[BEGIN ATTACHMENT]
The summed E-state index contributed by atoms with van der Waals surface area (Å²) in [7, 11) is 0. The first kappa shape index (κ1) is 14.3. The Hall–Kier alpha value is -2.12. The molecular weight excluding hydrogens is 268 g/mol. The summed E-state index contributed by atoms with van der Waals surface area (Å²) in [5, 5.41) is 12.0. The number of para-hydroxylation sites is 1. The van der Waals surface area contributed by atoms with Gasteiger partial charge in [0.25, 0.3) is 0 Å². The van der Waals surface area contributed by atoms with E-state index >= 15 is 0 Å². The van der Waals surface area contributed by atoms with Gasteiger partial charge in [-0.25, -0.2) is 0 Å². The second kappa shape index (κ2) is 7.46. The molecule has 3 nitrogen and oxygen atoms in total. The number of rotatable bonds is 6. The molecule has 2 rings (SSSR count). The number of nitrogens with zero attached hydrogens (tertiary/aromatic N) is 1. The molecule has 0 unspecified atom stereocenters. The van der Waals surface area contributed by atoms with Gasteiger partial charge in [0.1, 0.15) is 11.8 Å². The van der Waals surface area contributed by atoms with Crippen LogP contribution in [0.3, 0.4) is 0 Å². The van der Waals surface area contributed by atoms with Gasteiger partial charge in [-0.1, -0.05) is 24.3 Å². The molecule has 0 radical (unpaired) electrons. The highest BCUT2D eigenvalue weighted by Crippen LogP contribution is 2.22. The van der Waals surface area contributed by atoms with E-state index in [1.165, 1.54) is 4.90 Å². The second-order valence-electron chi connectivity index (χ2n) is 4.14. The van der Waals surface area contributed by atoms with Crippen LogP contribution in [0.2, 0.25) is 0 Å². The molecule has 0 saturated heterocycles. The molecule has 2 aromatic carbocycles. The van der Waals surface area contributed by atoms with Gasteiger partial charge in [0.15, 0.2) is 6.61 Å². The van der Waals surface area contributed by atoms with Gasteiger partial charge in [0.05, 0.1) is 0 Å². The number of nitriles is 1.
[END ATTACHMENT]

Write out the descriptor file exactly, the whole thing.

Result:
The summed E-state index contributed by atoms with van der Waals surface area (Å²) in [7, 11) is 0. The first kappa shape index (κ1) is 14.3. The Hall–Kier alpha value is -2.12. The molecular weight excluding hydrogens is 268 g/mol. The summed E-state index contributed by atoms with van der Waals surface area (Å²) in [5, 5.41) is 12.0. The number of para-hydroxylation sites is 1. The van der Waals surface area contributed by atoms with Gasteiger partial charge in [0.25, 0.3) is 0 Å². The van der Waals surface area contributed by atoms with E-state index >= 15 is 0 Å². The van der Waals surface area contributed by atoms with Gasteiger partial charge in [-0.25, -0.2) is 0 Å². The second kappa shape index (κ2) is 7.46. The molecule has 3 nitrogen and oxygen atoms in total. The number of rotatable bonds is 6. The molecule has 2 rings (SSSR count). The number of nitrogens with zero attached hydrogens (tertiary/aromatic N) is 1. The molecule has 0 unspecified atom stereocenters. The van der Waals surface area contributed by atoms with Gasteiger partial charge in [0.1, 0.15) is 11.8 Å². The van der Waals surface area contributed by atoms with Crippen LogP contribution in [0.3, 0.4) is 0 Å². The van der Waals surface area contributed by atoms with Gasteiger partial charge in [-0.1, -0.05) is 24.3 Å². The molecule has 0 radical (unpaired) electrons. The highest BCUT2D eigenvalue weighted by Crippen LogP contribution is 2.22. The van der Waals surface area contributed by atoms with E-state index in [1.165, 1.54) is 4.90 Å². The second-order valence-electron chi connectivity index (χ2n) is 4.14. The van der Waals surface area contributed by atoms with Crippen LogP contribution in [0.2, 0.25) is 0 Å². The molecule has 0 saturated heterocycles. The molecule has 2 aromatic carbocycles. The van der Waals surface area contributed by atoms with Gasteiger partial charge in [0.15, 0.2) is 6.61 Å². The van der Waals surface area contributed by atoms with Gasteiger partial charge in [0.05, 0.1) is 0 Å². The number of nitriles is 1.